What do you mean by 'Unfamiliar Environments'?
The secret of training in an unfamiliar environment is akin to driving a car. When you are driving a route that you are very familiar with your brain switches over to autopilot to free up extra 'mental RAM' for you to use thinking about other more important issues. However, when you a driving a road for the first time, at night in a car that's not yours, you don't experience that same feeling of ease and thoughtless driving, in fact it's the total opposite. Your brain is concentrating on what lies ahead, where the peddle is, how the steering wheel turns with these new wheels and you are totally conscious about the process. The same principals apply to when your trying to change an old or faulty movement pattern. If you try to change it in your every day lifestyle, as you sit in your regular office chair or stand brushing your teeth at your bathroom sink, it is very difficult to persuade your conscious brain to stay focused on the task at hand and you inevitably slip back into your old faulty motor patterns which led to your lower back pain in the first place. However, if you can begin to train your postural muscles in a non familiar environment (eg the on the Pilates reformer) you have total access to your conscious brain as it tries to perceive how best to move in this new way and before you know it you have translated these movement patterns into real life and so too disappears your back pain.
How to get started?
At BPS we are proud to provide a comprehensive and unparalleled service to our clients (with and without back pain). With a variety of Pilates reformer classes, private sessions and rehabilitative services, we guarantee you will reach your movement goals. We are so confident you will love our services you can come to a free trial class by leaving your details here.
Lower back pain is one of the top 5 'most common symptoms' we treat at BPS. It's an incredibly common complaint and something we treat hundreds of times per month. Today's blog post aims at helping you determine what the true cause of your lower back pain is but more importantly how best to fix it and stop it from coming back!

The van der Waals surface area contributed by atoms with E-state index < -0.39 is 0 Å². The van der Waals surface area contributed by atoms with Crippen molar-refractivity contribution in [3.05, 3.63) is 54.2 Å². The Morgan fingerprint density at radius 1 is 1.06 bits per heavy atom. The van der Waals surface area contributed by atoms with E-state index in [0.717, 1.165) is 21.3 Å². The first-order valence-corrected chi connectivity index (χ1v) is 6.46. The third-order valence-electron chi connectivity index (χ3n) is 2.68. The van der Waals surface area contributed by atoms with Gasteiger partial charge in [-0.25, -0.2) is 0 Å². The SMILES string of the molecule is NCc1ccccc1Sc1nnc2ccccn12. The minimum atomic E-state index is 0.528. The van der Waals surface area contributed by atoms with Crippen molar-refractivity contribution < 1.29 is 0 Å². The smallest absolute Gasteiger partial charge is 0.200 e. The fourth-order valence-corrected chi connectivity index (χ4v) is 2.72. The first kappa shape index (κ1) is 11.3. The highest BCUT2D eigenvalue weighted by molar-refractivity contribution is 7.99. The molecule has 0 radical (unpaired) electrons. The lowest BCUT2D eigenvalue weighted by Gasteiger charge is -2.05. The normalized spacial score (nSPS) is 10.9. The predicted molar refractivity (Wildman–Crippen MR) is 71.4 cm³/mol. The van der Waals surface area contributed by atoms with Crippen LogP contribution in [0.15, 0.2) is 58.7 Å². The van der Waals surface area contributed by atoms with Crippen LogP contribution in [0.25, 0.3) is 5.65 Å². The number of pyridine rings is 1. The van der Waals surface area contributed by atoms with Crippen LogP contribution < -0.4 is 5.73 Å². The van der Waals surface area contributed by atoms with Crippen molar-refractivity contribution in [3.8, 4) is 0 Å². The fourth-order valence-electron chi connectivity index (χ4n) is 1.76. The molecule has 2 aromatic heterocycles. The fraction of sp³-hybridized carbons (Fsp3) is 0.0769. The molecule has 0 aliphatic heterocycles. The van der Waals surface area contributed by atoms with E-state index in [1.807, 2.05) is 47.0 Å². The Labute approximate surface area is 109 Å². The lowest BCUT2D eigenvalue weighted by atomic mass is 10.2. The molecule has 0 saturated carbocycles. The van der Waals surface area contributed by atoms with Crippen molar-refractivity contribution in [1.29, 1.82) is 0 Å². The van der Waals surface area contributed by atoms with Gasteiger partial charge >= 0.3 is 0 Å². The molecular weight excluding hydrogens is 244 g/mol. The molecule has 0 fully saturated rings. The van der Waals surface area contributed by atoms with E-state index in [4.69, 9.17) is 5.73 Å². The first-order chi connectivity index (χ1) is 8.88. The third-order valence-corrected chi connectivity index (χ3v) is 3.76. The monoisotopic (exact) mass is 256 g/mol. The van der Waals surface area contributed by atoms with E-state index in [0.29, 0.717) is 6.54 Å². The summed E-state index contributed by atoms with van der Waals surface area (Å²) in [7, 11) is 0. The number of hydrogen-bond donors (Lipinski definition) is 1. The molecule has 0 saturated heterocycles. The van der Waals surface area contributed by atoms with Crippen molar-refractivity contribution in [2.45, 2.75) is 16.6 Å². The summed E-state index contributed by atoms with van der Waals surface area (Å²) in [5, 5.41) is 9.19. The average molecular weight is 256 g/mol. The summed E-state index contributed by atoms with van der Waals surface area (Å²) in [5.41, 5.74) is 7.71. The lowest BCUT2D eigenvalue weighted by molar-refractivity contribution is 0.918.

Yes, your right, I said 'symptom' not 'diagnosis' when describing lower back pain ... because lower back pain is NOT a diagnosis in itself, it's only a symptom that you are experiencing. Painful stimuli can occur in many places in the body (learn more about how pain works here) but unfortunately with lower back pain, the pain generating structure (i.e. the thing that is painful) is often poorly diagnosed. So the first important question to answer is what is causing the painful stimuli which you are experiencing as lower back pain? Once you know the cause your half way there!
Possible Pain Generating Structures around the Lower Back Pain
- Long Sacro Dorsal ligament inflammation
- Facet Joint
- Nerve Root
- Muscles (eg Quadratus Lumborum, Erector Spinae, Psoas, Gluten Max)
- Period Pain or Menstrual Pain
- Visceral Pain
So the important thing when looking for ways to improve and ultimately eliminate your lower back pain is to get the correct diagnosis first! Once you know what is causing your lower back pain, you are half way there to fixing it! All too often we treat clients in the BPS studio who have had lower back pain for years and years and the only reason their symptoms have lasted so long (despite them doing everything they have been told by their health care professional) is because they have never got an accurate diagnosis! Imagine that, trying to fix a problem when you don't have the foggiest of where to start or what is causing the pain in the first place! Madness ...
Now, there is no substitute for getting a thorough diagnosis by a BPS professional in clinic, but I know that many of you reading this blog don't live in Sydney and can't get to either our Caringbah or Ashbury practices. So to help you out I want to start by clarifying where about your lower back pain is, this often tells us a lot about what the cause of the injury may be.
Lower Back Pain Locations
The first place to start when figuring out the cause of your lower back pain is to start with its location. We have created the following infographic to help you decipher what the pain generating structure might be in or around your lower back. Check out more helpful diagnostic tool on our Instagram page below! You may have a few of these areas involved it doesn't have to be isolated to just one in particular.
Does Movement affect your Lower Back Pain?